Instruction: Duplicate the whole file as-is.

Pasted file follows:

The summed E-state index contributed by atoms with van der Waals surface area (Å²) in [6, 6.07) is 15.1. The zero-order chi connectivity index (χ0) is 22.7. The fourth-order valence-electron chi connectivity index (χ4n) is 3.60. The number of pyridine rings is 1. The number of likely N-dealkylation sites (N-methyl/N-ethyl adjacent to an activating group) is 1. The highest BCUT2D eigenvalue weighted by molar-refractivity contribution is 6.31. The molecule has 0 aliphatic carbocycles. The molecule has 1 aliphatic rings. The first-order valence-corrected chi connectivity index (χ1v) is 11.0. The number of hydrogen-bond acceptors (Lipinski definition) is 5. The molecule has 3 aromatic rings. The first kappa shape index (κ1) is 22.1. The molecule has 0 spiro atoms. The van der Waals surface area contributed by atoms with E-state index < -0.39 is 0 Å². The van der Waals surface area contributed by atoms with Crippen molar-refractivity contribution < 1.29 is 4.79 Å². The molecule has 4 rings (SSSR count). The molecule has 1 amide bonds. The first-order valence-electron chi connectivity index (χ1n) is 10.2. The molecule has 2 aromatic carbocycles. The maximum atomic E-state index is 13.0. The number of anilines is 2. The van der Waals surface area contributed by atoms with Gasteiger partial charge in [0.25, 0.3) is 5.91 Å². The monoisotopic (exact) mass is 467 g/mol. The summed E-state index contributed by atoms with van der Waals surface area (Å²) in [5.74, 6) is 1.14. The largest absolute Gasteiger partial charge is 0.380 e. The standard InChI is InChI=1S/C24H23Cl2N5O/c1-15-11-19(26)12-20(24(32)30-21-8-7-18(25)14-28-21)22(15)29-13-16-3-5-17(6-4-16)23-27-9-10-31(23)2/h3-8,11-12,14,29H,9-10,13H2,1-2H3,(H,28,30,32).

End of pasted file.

The summed E-state index contributed by atoms with van der Waals surface area (Å²) in [6, 6.07) is 15.1. The zero-order chi connectivity index (χ0) is 22.7. The fourth-order valence-electron chi connectivity index (χ4n) is 3.60. The number of pyridine rings is 1. The number of likely N-dealkylation sites (N-methyl/N-ethyl adjacent to an activating group) is 1. The highest BCUT2D eigenvalue weighted by molar-refractivity contribution is 6.31. The molecule has 0 aliphatic carbocycles. The molecule has 1 aliphatic rings. The first-order valence-corrected chi connectivity index (χ1v) is 11.0. The number of hydrogen-bond acceptors (Lipinski definition) is 5. The molecule has 3 aromatic rings. The first kappa shape index (κ1) is 22.1. The molecule has 0 spiro atoms. The van der Waals surface area contributed by atoms with E-state index < -0.39 is 0 Å². The van der Waals surface area contributed by atoms with Crippen molar-refractivity contribution < 1.29 is 4.79 Å². The molecule has 4 rings (SSSR count). The molecule has 1 amide bonds. The first-order valence-electron chi connectivity index (χ1n) is 10.2. The molecule has 2 aromatic carbocycles. The maximum atomic E-state index is 13.0. The number of anilines is 2. The van der Waals surface area contributed by atoms with Gasteiger partial charge in [0.25, 0.3) is 5.91 Å². The monoisotopic (exact) mass is 467 g/mol. The summed E-state index contributed by atoms with van der Waals surface area (Å²) in [5.74, 6) is 1.14. The largest absolute Gasteiger partial charge is 0.380 e. The standard InChI is InChI=1S/C24H23Cl2N5O/c1-15-11-19(26)12-20(24(32)30-21-8-7-18(25)14-28-21)22(15)29-13-16-3-5-17(6-4-16)23-27-9-10-31(23)2/h3-8,11-12,14,29H,9-10,13H2,1-2H3,(H,28,30,32).